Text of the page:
On Jun 25, 2012, darylmitchell from Saskatoon, SK (Zone 3a) wrote:

These grow readily in my climate in sun and part shade. They bloom profusely all summer and autumn, and are practically maintenance-free. They self-seed readily and can crowd out other plants, so I would call them slightly invasive. Any unwanted plants should be removed while young before the roots become established.


On Jun 16, 2012, Ithiel from Dearborn Heights, MI (Zone 6b) wrote:

This plant volunteered its self in a rather shady area underneath a tall pine tree about 6 years ago. It usually got a few blooms on it there around August, so I left it in that spot for a couple of years before moving it to a sunnier and it really took off. It now grows 4 to 5 feet plus tall by 3 to 4 feet wide, and blooms from late May or Early June until October even in less than ideal conditions. I've noticed that on hot, sunny days it wilts very easily so I would think it prefers a home with protection from the blazing afternoon sun, and in spite looking like a sunflower, it actually loves a lot of water, so perhaps an area along a stream or pond would be ideal.

Either way, it is a carefree, self-seeding perennial that will grow most anywhere and should be an addition ... read more


On Sep 17, 2009, Thalictrum from Noordwijk,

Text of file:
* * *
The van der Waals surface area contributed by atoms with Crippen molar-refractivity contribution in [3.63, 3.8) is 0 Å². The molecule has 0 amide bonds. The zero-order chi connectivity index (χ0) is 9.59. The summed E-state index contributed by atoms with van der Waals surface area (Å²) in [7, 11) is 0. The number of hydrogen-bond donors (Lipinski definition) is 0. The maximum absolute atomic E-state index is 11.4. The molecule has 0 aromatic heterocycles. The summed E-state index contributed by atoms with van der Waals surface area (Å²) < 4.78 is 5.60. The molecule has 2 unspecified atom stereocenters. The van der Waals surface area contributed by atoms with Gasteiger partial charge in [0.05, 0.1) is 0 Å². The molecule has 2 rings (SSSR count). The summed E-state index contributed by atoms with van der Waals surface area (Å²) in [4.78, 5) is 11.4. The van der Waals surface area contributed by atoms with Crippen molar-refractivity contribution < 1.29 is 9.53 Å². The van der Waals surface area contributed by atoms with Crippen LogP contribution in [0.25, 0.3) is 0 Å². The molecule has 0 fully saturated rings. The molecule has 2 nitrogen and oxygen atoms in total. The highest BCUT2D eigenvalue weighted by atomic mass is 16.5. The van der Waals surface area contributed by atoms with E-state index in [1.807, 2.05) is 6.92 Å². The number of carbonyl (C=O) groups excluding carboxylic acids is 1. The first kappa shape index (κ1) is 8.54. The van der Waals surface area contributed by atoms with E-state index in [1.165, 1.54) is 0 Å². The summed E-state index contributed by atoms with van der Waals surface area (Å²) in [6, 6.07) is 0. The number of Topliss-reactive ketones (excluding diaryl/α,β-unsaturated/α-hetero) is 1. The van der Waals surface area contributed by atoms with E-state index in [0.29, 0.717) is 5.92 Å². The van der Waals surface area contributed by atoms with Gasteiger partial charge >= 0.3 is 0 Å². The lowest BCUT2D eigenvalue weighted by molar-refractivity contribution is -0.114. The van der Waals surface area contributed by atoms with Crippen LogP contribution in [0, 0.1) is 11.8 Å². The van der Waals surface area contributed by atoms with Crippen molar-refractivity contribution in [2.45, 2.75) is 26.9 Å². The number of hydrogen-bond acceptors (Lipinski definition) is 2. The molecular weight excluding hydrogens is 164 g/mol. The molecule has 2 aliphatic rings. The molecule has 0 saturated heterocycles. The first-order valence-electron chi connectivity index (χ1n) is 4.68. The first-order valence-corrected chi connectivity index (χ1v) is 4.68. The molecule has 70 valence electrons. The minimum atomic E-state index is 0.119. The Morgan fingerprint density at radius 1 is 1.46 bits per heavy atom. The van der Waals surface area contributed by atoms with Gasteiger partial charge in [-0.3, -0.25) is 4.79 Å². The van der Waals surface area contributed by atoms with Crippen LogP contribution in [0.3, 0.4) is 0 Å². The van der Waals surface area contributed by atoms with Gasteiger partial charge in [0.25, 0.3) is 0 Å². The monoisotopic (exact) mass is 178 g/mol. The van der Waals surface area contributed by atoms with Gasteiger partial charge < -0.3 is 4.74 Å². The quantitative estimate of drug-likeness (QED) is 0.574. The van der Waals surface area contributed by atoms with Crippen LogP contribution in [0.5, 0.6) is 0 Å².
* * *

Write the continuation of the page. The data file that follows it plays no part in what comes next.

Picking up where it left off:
Netherlands wrote:

I love this plant. It grows in my yard in sandy soil in half shade. This plant blooms from the beginning of may until november. I would not want to do without this plant. I have started to take stem cuttings and hope for more of this plant.


On Jul 3, 2009, kittysue from Fairborn, OH wrote:

Strong grower in full sun, especially in sandy soil with regular watering it will bloom the first year. Easy to transplant.

The plant droops later in the day when it is hot and sunny. It also droops after being transplanted, but recovers after a day.

Goldfinches pluck one or two rays from each flower in order to get their head in to inspect the maturity of the seed head. On successive visits, it appears they don't pluck any further, and use the space of the missing rays to perform their inspections. In the end, I can't recall whether the goldfinches were able to get anything from them, as they may be mistaking the plant for a true sunflower.

This species has flower nectar but not much. I've seen butterflies perched on the flowers, just sitting t... read more


On May 31, 2006, frostweed from Josephine, Arlington, TX (Zone 8a) wrote:

False Sunflower is a lovely Texas native plant that will grow in part shade or full sun, and reseeds profusely.


On Jan 17, 2005, JodyC from Palmyra, IL (Zone 5b) wrote:

The nectar and pollen of the flowers attract their fair share of insects, including long-tongued bees, Halictine bees, bee flies, butterflies, Chauliognathus pennsylvanicus (Goldenrod Soldier Beetle), and other insects. Among the long-tongued bees, is the oligolege Holcopasites heliopsis (False Sunflower Bee). The caterpillars of Papaipoma rigida (Rigid Sunflower Borer Moth) sometimes bore through the stems.
This plant is desirable chiefly because of its long blooming season during the summer, and its ease of cultivation. It's possible to confuse the False Sunflower with one of the woodland sunflowers, but the former can be distinguished by its fertile and more numerous ray florets, rather broad and distinctively veined leaves, earlier blooming period, and the greater tendency of t... read more